At the time of its founding in 1810, there was pressure to make the new university both practical and
industrial. Von Humboldt wanted it to be a center for the pursuit of truth in learning. In the end he won out. The University was set up under his
 In 1828 it was formally renamed the Frederick-William University.
 The university was named in honor of the reigning monarch, Frederick William III of Prussia.
 The university offered the traditional
Emperor William made several establishments at the University. One of these was the
professorship of "American History".
 It is now called the "Theodore Roosevelt professorship". It required the position be filled by an
American professor who must lecture in
 In an
interview with then president
Columbia University, a second professorship in Berlin was established with a lectures in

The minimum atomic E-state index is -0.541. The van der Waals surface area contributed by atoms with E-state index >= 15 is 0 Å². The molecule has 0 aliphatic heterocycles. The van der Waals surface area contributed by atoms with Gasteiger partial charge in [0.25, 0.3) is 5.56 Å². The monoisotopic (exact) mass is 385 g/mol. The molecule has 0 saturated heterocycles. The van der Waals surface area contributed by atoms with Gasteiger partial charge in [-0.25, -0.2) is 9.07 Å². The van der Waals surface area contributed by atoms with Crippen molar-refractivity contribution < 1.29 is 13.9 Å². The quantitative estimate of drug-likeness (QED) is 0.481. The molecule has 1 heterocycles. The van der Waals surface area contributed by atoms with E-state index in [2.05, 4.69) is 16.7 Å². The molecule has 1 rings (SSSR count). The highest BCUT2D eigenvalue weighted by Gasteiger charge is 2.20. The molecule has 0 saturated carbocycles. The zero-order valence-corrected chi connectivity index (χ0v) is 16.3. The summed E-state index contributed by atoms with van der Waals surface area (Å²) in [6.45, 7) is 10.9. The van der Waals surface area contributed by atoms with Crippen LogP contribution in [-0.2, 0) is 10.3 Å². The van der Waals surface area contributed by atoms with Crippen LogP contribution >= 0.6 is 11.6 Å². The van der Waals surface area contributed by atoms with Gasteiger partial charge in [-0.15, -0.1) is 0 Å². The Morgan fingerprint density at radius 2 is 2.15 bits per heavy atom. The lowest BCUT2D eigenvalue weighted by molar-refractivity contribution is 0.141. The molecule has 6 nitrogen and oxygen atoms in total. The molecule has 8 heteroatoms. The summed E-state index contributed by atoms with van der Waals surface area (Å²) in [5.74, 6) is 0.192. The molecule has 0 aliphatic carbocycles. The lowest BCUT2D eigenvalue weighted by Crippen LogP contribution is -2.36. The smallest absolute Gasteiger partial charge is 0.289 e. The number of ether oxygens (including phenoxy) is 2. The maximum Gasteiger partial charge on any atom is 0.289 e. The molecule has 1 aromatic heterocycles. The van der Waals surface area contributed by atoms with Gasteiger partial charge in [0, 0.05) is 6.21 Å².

English taught by a German professor.
From 1933 to 1945, under
Nazism, the university lost many of its
Jewish scholars and students. Some were killed.
 On May 10, 1933 many university books were burned.
World War II Humboldt was still the major university in Berlin.
 After the war the university was greatly weakened. It reopened in January 1946.
 It was in the
Berlin. Many students and faculty wanted to continue their education free of
government control. With the help of the
US Army and donations from the
United States government, the
Free University of Berlin was established in 1948 in
In 1949 the university was given it's present name, Humboldt-University of Berlin (
German: Humboldt-Universität zu Berlin), to honor the brothers
Alexander and Wilhelm von Humboldt.
 The university underwent a number of changes by the government of
East Berlin in the 1950s.
 But it regained its importance as a major center of learning.